"We are glad . . . that the author has descended from his sublime . . . to common and real life. His sailor boy's first voyage . . . is as perfect a specimen of the naval yarn as me ever read."--LondonLiterary Gazette ( 1849), reviewing Redburn.
Having found anything but remunerative the experiment of offer- ing his public a voyage frankly fantastic, the now impecunious young author made, with a voyage patently real, a candidly admitted bid for base shillings and dollars. Suggested by Melville's initial sea voyage, as a cabin boy in a merchantman plying between New York and Liverpool, but in many respects not autobiographical, this book was rather hastily put together, and the author's own expectations of favor with the critics were not high. Redburn: His First Voyage. Being the Sailor-boy Confessions and Reminiscences of the Son-of-a-Gentleman in the Merchant Service was published in London on September 26, 1849, and, like Mardi, by Richard Bentley.1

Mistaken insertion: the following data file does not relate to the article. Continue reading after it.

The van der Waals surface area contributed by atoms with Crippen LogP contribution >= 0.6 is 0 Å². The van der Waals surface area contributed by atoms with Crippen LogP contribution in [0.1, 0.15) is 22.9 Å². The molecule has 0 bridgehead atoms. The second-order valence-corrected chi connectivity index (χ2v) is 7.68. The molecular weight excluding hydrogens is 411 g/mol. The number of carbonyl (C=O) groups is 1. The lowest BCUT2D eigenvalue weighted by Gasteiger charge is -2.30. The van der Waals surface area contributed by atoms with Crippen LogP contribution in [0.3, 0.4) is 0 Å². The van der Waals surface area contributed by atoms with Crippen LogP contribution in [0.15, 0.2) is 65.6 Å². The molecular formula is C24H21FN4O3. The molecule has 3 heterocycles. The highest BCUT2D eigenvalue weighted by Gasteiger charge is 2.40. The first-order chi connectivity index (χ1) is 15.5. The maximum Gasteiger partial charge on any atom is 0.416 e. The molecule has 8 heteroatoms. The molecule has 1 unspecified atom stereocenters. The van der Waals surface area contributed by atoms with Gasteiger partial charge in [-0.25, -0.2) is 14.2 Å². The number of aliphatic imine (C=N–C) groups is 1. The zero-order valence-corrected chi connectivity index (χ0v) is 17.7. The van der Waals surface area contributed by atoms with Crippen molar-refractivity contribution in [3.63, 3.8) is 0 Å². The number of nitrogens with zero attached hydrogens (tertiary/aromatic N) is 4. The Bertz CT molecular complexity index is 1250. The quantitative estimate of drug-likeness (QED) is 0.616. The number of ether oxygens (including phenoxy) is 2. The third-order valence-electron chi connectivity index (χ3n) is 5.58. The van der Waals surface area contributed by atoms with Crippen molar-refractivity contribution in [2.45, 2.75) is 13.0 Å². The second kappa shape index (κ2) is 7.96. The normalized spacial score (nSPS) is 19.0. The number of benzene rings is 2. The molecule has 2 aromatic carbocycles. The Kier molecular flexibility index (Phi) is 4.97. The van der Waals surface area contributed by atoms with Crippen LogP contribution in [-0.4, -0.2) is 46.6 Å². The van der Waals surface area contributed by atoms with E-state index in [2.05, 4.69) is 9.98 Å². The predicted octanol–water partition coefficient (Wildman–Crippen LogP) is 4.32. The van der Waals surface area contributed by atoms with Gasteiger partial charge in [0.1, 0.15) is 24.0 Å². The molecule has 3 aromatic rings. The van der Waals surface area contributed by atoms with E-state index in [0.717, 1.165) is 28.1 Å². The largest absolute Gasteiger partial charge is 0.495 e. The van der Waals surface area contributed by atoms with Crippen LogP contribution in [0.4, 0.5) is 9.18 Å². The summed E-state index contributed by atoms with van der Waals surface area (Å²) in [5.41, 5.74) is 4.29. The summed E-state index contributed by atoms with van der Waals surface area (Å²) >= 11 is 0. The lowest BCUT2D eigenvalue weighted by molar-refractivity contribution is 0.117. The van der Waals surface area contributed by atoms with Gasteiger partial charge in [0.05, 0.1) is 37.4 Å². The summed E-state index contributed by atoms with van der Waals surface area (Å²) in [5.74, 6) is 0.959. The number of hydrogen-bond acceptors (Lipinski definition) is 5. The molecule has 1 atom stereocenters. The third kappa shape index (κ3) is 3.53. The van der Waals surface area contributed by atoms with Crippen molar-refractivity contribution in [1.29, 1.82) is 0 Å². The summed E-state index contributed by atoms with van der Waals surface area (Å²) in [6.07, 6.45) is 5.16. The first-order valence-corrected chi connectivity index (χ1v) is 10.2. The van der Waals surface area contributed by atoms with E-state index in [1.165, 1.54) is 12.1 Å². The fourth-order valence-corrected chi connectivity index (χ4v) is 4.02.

For once the London literary weeklies did not have the first word about one of Melville's books; they were this time anticipated by a London daily newspaper, the Morning Post, which on October 1 carried the first known review of Redburn, a long and complimentary one. The opening sentence in the Post, however, was an apt expression of the main reason Redburn aroused less interest than Typee and Omoo____________________